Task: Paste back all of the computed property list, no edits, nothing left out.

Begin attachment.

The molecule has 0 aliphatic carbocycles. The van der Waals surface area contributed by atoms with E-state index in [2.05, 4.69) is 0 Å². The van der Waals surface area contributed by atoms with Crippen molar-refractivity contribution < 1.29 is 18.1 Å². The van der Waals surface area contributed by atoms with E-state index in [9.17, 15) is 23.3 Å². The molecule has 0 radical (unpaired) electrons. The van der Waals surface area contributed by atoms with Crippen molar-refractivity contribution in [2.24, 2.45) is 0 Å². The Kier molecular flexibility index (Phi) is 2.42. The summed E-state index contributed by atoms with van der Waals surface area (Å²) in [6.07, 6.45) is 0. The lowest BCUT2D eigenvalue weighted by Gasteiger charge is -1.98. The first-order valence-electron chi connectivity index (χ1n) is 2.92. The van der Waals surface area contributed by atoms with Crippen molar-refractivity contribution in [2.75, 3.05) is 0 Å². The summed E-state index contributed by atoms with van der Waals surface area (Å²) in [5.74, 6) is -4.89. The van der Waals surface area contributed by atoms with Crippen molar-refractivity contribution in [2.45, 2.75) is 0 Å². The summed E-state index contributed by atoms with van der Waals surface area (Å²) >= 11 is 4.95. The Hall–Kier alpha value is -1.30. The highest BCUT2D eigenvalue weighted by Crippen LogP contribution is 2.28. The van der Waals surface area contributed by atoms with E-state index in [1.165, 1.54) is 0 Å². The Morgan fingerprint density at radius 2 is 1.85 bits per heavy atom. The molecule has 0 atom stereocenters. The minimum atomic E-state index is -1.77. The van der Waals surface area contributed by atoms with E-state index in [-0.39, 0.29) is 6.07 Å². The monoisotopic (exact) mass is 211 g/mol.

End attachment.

The molecule has 0 aliphatic carbocycles. The van der Waals surface area contributed by atoms with E-state index in [2.05, 4.69) is 0 Å². The van der Waals surface area contributed by atoms with Crippen molar-refractivity contribution < 1.29 is 18.1 Å². The van der Waals surface area contributed by atoms with E-state index in [9.17, 15) is 23.3 Å². The molecule has 0 radical (unpaired) electrons. The van der Waals surface area contributed by atoms with Crippen molar-refractivity contribution in [2.24, 2.45) is 0 Å². The Kier molecular flexibility index (Phi) is 2.42. The summed E-state index contributed by atoms with van der Waals surface area (Å²) in [6.07, 6.45) is 0. The lowest BCUT2D eigenvalue weighted by Gasteiger charge is -1.98. The first-order valence-electron chi connectivity index (χ1n) is 2.92. The van der Waals surface area contributed by atoms with Crippen molar-refractivity contribution in [2.75, 3.05) is 0 Å². The summed E-state index contributed by atoms with van der Waals surface area (Å²) in [5.74, 6) is -4.89. The van der Waals surface area contributed by atoms with Crippen molar-refractivity contribution in [2.45, 2.75) is 0 Å². The summed E-state index contributed by atoms with van der Waals surface area (Å²) >= 11 is 4.95. The Hall–Kier alpha value is -1.30. The highest BCUT2D eigenvalue weighted by Crippen LogP contribution is 2.28. The van der Waals surface area contributed by atoms with E-state index in [1.165, 1.54) is 0 Å². The Morgan fingerprint density at radius 2 is 1.85 bits per heavy atom. The molecule has 0 atom stereocenters. The minimum atomic E-state index is -1.77. The van der Waals surface area contributed by atoms with E-state index in [-0.39, 0.29) is 6.07 Å². The monoisotopic (exact) mass is 211 g/mol.